Pretty Montmartre wafted past our eyes under the painful fuzz of an immense hangover. Some semblance of reality came back to us as we feasted at Le Relais Gascon with plates of tartiflette, steak with blue cheese sauce and omelette all served with what seemed to be a whole field’s worth of potatoes. Montmartre, that bastion of picturesque streets and cafes and painters sitting high on its hill, was busied and noisy with walkers, cameras, lovers, anoraks and easels. School groups of foreigners passed by the elders who knew well enough to sit and take coffees in the newly arrived sunshine. An old man tinkled away at a piano in some tiny bar, whilst outside a young man caught the attention of a toddler by strumming his guitar. Then the Sacre-Coeur; the sacred heart with its view to all of Paris: whose reality was a solid line of civilisation studded here and there by an aged spire or scandalous office block.
Before the second day’s sun fell off the horizon, a wander around Le Marais was had; myriad cafes and brasseries and designer shops hid along the streets of the old Jewish quarter. Very fine apartments, the occasional square, and a mixture of boulevards and atmospheric alleys bustled with people, taking precedence over cars, as the sky peeled back to reveal a pastel-mauve evening.
Paris is fine under cloud, though opulent under sun. The third day saw the continued presence of light. We took the air at the Buttes du Chaumont park in the morning, Alphand’s playground for Napoleon III, where gulls and pigeons whirligigged over the waters as parakeets added colour to the trees.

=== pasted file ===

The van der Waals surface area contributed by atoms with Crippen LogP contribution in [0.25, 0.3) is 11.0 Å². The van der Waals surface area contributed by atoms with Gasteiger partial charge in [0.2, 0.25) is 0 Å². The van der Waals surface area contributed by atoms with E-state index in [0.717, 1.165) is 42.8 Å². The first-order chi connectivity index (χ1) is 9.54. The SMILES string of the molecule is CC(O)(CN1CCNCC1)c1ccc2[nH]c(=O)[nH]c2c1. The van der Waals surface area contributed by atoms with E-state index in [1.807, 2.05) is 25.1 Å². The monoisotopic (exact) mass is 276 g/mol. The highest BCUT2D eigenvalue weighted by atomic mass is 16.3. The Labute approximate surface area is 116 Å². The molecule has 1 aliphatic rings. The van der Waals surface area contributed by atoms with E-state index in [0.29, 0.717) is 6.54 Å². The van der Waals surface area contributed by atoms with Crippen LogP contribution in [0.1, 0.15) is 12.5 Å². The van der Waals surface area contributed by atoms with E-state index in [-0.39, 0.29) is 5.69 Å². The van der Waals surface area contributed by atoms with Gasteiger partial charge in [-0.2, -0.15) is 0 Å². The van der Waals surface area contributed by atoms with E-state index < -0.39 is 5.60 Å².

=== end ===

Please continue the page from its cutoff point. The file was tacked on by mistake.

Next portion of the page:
Then tiny Rue Crémieux, the Portabello of Paris, with its painted houses and its seemingly unique ability to inject colour into Haussman’s beautiful dullness. And another street: Rue du Chat-qui-Pêche - the street of the fishing cat; the narrowest in Paris. A pointless waterside frippery, a senseless indulgence, but the Seine was glimmering and only a few shy clouds were able to throw the odd drop at us.
One of Europe’s great pleasures is surely cycling along the Seine in the sunshine. It is a pleasure so basic and easy as to be almost illicit. The fine houses of the Île de la Cité, the Medieval bombast of the Conciergerie - which Marie Antoinette called prison, the casual behemoth that was the Hôtel des Invalides, all the fine palaces and mansions in between, and then ending at the industrial wonder of the Eiffel Tower. It is a part of the world so peppered and full of people and touts, yet so undeniably attractive that you can’t help but find yourself playing the role of amateur documentarian and sycophant.
As the sun sets over the Trocadero and the great tower begins its nightly vigil, like some great stranded lighthouse, there is time enough to hurry back to Bastille. A nightcap is in order; always in order. Pigalle’s ferocious cloud had lifted and the palate no longer rejected spirits. Absinthe, in the traditional way, with ice-water melting sugar over the green, fire-crackles down the throat and sends off Paris in style.
Not cheap. Not original. Not new. Yet it is beautiful grandeur on a bombastic scale that has to be appreciated for what it is. A rich old artist, half-souse and half-aristocrat who has sold its soul, but you can’t help but love it.